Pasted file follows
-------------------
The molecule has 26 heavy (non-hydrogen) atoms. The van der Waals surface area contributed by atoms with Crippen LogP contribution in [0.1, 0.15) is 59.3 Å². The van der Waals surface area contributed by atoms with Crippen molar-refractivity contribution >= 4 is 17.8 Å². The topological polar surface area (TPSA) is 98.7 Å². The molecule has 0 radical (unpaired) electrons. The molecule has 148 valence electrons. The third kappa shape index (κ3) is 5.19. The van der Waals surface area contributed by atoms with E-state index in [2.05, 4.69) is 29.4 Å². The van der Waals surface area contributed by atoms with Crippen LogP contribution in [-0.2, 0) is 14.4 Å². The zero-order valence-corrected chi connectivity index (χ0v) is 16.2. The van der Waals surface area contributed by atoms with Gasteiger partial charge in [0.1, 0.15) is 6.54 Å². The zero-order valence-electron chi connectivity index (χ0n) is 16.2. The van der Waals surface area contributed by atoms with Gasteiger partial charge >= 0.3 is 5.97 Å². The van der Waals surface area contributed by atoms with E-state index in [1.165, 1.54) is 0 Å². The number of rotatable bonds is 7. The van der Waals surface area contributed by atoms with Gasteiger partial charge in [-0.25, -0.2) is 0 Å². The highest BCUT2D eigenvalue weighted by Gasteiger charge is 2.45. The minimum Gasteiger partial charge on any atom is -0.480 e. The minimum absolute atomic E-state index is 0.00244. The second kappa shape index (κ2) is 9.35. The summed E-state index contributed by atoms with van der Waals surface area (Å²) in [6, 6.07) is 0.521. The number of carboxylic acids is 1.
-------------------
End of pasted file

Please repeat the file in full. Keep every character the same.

The molecule has 26 heavy (non-hydrogen) atoms. The van der Waals surface area contributed by atoms with Crippen LogP contribution in [0.1, 0.15) is 59.3 Å². The van der Waals surface area contributed by atoms with Crippen molar-refractivity contribution >= 4 is 17.8 Å². The topological polar surface area (TPSA) is 98.7 Å². The molecule has 0 radical (unpaired) electrons. The molecule has 148 valence electrons. The third kappa shape index (κ3) is 5.19. The van der Waals surface area contributed by atoms with E-state index in [2.05, 4.69) is 29.4 Å². The van der Waals surface area contributed by atoms with Crippen LogP contribution in [-0.2, 0) is 14.4 Å². The zero-order valence-corrected chi connectivity index (χ0v) is 16.2. The van der Waals surface area contributed by atoms with Gasteiger partial charge in [0.1, 0.15) is 6.54 Å². The zero-order valence-electron chi connectivity index (χ0n) is 16.2. The van der Waals surface area contributed by atoms with Gasteiger partial charge >= 0.3 is 5.97 Å². The van der Waals surface area contributed by atoms with E-state index in [1.165, 1.54) is 0 Å². The number of rotatable bonds is 7. The van der Waals surface area contributed by atoms with Gasteiger partial charge in [-0.25, -0.2) is 0 Å². The highest BCUT2D eigenvalue weighted by Gasteiger charge is 2.45. The minimum Gasteiger partial charge on any atom is -0.480 e. The minimum absolute atomic E-state index is 0.00244. The second kappa shape index (κ2) is 9.35. The summed E-state index contributed by atoms with van der Waals surface area (Å²) in [6, 6.07) is 0.521. The number of carboxylic acids is 1.